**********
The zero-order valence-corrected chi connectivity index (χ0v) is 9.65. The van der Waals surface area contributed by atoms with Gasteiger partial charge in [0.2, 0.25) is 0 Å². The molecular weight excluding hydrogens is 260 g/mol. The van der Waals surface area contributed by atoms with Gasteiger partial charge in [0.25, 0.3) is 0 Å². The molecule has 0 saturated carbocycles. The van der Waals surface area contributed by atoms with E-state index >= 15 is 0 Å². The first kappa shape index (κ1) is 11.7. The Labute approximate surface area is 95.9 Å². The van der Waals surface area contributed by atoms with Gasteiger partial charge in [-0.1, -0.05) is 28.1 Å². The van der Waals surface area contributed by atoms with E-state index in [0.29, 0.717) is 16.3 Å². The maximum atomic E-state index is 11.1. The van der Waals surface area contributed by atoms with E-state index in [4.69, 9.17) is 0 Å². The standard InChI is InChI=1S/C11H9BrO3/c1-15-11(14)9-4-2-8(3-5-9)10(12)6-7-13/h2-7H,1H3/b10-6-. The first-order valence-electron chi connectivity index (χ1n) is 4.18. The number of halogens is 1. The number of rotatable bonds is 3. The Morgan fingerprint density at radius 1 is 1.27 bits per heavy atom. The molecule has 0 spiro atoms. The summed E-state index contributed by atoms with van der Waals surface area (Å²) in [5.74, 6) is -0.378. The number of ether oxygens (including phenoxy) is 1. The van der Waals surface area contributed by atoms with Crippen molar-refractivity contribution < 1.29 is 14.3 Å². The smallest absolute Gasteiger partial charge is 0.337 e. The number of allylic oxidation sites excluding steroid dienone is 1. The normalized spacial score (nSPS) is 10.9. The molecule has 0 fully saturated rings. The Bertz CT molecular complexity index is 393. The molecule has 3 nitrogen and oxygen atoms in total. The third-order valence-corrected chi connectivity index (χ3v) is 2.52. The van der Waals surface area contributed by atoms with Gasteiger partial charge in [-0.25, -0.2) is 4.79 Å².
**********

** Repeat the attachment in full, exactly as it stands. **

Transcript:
The zero-order valence-corrected chi connectivity index (χ0v) is 9.65. The van der Waals surface area contributed by atoms with Gasteiger partial charge in [0.2, 0.25) is 0 Å². The molecular weight excluding hydrogens is 260 g/mol. The van der Waals surface area contributed by atoms with Gasteiger partial charge in [0.25, 0.3) is 0 Å². The molecule has 0 saturated carbocycles. The van der Waals surface area contributed by atoms with E-state index >= 15 is 0 Å². The first kappa shape index (κ1) is 11.7. The Labute approximate surface area is 95.9 Å². The van der Waals surface area contributed by atoms with Gasteiger partial charge in [-0.1, -0.05) is 28.1 Å². The van der Waals surface area contributed by atoms with E-state index in [0.29, 0.717) is 16.3 Å². The maximum atomic E-state index is 11.1. The van der Waals surface area contributed by atoms with E-state index in [4.69, 9.17) is 0 Å². The standard InChI is InChI=1S/C11H9BrO3/c1-15-11(14)9-4-2-8(3-5-9)10(12)6-7-13/h2-7H,1H3/b10-6-. The first-order valence-electron chi connectivity index (χ1n) is 4.18. The number of halogens is 1. The number of rotatable bonds is 3. The Morgan fingerprint density at radius 1 is 1.27 bits per heavy atom. The molecule has 0 spiro atoms. The summed E-state index contributed by atoms with van der Waals surface area (Å²) in [5.74, 6) is -0.378. The number of ether oxygens (including phenoxy) is 1. The van der Waals surface area contributed by atoms with Crippen molar-refractivity contribution < 1.29 is 14.3 Å². The smallest absolute Gasteiger partial charge is 0.337 e. The number of allylic oxidation sites excluding steroid dienone is 1. The normalized spacial score (nSPS) is 10.9. The molecule has 0 fully saturated rings. The Bertz CT molecular complexity index is 393. The molecule has 3 nitrogen and oxygen atoms in total. The third-order valence-corrected chi connectivity index (χ3v) is 2.52. The van der Waals surface area contributed by atoms with Gasteiger partial charge in [-0.25, -0.2) is 4.79 Å².